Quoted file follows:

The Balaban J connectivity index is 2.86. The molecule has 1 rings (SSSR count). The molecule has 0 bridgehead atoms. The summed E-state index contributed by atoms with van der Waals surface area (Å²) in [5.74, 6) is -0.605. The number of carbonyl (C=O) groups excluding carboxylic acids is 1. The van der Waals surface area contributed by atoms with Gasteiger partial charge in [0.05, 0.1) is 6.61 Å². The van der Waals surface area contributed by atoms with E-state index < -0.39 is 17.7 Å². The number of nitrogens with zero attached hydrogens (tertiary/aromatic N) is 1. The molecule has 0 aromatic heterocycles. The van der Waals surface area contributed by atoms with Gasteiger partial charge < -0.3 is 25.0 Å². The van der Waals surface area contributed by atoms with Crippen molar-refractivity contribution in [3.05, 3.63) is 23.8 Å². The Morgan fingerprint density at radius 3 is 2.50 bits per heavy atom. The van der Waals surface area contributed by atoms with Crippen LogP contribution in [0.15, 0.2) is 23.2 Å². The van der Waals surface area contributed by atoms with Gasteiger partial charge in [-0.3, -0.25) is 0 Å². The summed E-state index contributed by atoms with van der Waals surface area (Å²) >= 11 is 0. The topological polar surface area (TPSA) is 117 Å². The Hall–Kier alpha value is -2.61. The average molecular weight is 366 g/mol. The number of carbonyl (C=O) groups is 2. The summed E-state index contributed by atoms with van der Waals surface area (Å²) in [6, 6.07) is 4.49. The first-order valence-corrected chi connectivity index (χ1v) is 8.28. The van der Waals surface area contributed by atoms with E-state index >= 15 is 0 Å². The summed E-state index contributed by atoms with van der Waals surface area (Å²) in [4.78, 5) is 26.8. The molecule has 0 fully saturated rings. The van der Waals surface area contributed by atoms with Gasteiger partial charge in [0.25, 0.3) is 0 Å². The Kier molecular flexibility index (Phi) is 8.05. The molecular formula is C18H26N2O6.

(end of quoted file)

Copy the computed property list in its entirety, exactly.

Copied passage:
The Balaban J connectivity index is 2.86. The molecule has 1 rings (SSSR count). The molecule has 0 bridgehead atoms. The summed E-state index contributed by atoms with van der Waals surface area (Å²) in [5.74, 6) is -0.605. The number of carbonyl (C=O) groups excluding carboxylic acids is 1. The van der Waals surface area contributed by atoms with Gasteiger partial charge in [0.05, 0.1) is 6.61 Å². The van der Waals surface area contributed by atoms with E-state index < -0.39 is 17.7 Å². The number of nitrogens with zero attached hydrogens (tertiary/aromatic N) is 1. The molecule has 0 aromatic heterocycles. The van der Waals surface area contributed by atoms with Gasteiger partial charge < -0.3 is 25.0 Å². The van der Waals surface area contributed by atoms with Crippen molar-refractivity contribution in [3.05, 3.63) is 23.8 Å². The Morgan fingerprint density at radius 3 is 2.50 bits per heavy atom. The van der Waals surface area contributed by atoms with Crippen LogP contribution in [0.15, 0.2) is 23.2 Å². The van der Waals surface area contributed by atoms with Gasteiger partial charge in [-0.3, -0.25) is 0 Å². The summed E-state index contributed by atoms with van der Waals surface area (Å²) >= 11 is 0. The topological polar surface area (TPSA) is 117 Å². The Hall–Kier alpha value is -2.61. The average molecular weight is 366 g/mol. The number of carbonyl (C=O) groups is 2. The summed E-state index contributed by atoms with van der Waals surface area (Å²) in [6, 6.07) is 4.49. The first-order valence-corrected chi connectivity index (χ1v) is 8.28. The van der Waals surface area contributed by atoms with E-state index >= 15 is 0 Å². The summed E-state index contributed by atoms with van der Waals surface area (Å²) in [4.78, 5) is 26.8. The molecule has 0 fully saturated rings. The van der Waals surface area contributed by atoms with Gasteiger partial charge in [0.25, 0.3) is 0 Å². The Kier molecular flexibility index (Phi) is 8.05. The molecular formula is C18H26N2O6.